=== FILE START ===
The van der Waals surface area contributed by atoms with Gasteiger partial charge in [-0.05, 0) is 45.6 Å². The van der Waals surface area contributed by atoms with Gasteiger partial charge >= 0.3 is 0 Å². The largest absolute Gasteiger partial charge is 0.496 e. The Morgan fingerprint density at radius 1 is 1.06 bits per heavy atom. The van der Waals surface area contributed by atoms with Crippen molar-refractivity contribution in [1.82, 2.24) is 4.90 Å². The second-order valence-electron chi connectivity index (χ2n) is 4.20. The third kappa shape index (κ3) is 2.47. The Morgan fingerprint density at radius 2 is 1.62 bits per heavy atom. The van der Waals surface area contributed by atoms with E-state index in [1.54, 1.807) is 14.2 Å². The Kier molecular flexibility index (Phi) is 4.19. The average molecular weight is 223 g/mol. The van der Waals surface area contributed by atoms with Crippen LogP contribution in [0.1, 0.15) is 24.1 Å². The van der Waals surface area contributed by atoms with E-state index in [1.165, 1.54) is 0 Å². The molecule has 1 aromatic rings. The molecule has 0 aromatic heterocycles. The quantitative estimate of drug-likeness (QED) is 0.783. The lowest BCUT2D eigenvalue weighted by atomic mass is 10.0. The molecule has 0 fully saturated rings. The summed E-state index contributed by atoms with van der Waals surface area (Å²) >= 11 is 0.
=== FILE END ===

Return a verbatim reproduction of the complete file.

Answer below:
The van der Waals surface area contributed by atoms with Gasteiger partial charge in [-0.05, 0) is 45.6 Å². The van der Waals surface area contributed by atoms with Gasteiger partial charge >= 0.3 is 0 Å². The largest absolute Gasteiger partial charge is 0.496 e. The Morgan fingerprint density at radius 1 is 1.06 bits per heavy atom. The van der Waals surface area contributed by atoms with Crippen molar-refractivity contribution in [1.82, 2.24) is 4.90 Å². The second-order valence-electron chi connectivity index (χ2n) is 4.20. The third kappa shape index (κ3) is 2.47. The Morgan fingerprint density at radius 2 is 1.62 bits per heavy atom. The van der Waals surface area contributed by atoms with E-state index in [1.54, 1.807) is 14.2 Å². The Kier molecular flexibility index (Phi) is 4.19. The average molecular weight is 223 g/mol. The van der Waals surface area contributed by atoms with Crippen LogP contribution in [0.1, 0.15) is 24.1 Å². The van der Waals surface area contributed by atoms with E-state index in [1.165, 1.54) is 0 Å². The molecule has 1 aromatic rings. The molecule has 0 aromatic heterocycles. The quantitative estimate of drug-likeness (QED) is 0.783. The lowest BCUT2D eigenvalue weighted by atomic mass is 10.0. The molecule has 0 fully saturated rings. The summed E-state index contributed by atoms with van der Waals surface area (Å²) >= 11 is 0.